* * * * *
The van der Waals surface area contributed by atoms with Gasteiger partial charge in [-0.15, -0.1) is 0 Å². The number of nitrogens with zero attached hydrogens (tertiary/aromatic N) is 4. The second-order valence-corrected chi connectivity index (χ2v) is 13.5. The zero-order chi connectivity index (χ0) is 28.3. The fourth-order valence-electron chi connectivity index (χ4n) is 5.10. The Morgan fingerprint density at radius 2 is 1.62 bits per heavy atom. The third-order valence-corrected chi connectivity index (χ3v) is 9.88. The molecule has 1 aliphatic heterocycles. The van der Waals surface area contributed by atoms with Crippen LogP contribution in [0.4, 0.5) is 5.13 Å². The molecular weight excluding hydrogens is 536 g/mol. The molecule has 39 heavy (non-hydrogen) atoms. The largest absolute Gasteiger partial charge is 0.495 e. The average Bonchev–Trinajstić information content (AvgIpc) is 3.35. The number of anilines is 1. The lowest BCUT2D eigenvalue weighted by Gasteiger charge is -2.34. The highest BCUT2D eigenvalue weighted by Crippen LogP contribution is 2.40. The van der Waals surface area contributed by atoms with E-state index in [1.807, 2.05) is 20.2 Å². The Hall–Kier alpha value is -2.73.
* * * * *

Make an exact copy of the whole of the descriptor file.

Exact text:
The van der Waals surface area contributed by atoms with Gasteiger partial charge in [-0.15, -0.1) is 0 Å². The number of nitrogens with zero attached hydrogens (tertiary/aromatic N) is 4. The second-order valence-corrected chi connectivity index (χ2v) is 13.5. The zero-order chi connectivity index (χ0) is 28.3. The fourth-order valence-electron chi connectivity index (χ4n) is 5.10. The Morgan fingerprint density at radius 2 is 1.62 bits per heavy atom. The third-order valence-corrected chi connectivity index (χ3v) is 9.88. The molecule has 1 aliphatic heterocycles. The van der Waals surface area contributed by atoms with Crippen LogP contribution in [0.4, 0.5) is 5.13 Å². The molecular weight excluding hydrogens is 536 g/mol. The molecule has 39 heavy (non-hydrogen) atoms. The largest absolute Gasteiger partial charge is 0.495 e. The average Bonchev–Trinajstić information content (AvgIpc) is 3.35. The number of anilines is 1. The lowest BCUT2D eigenvalue weighted by Gasteiger charge is -2.34. The highest BCUT2D eigenvalue weighted by Crippen LogP contribution is 2.40. The van der Waals surface area contributed by atoms with E-state index in [1.807, 2.05) is 20.2 Å². The Hall–Kier alpha value is -2.73.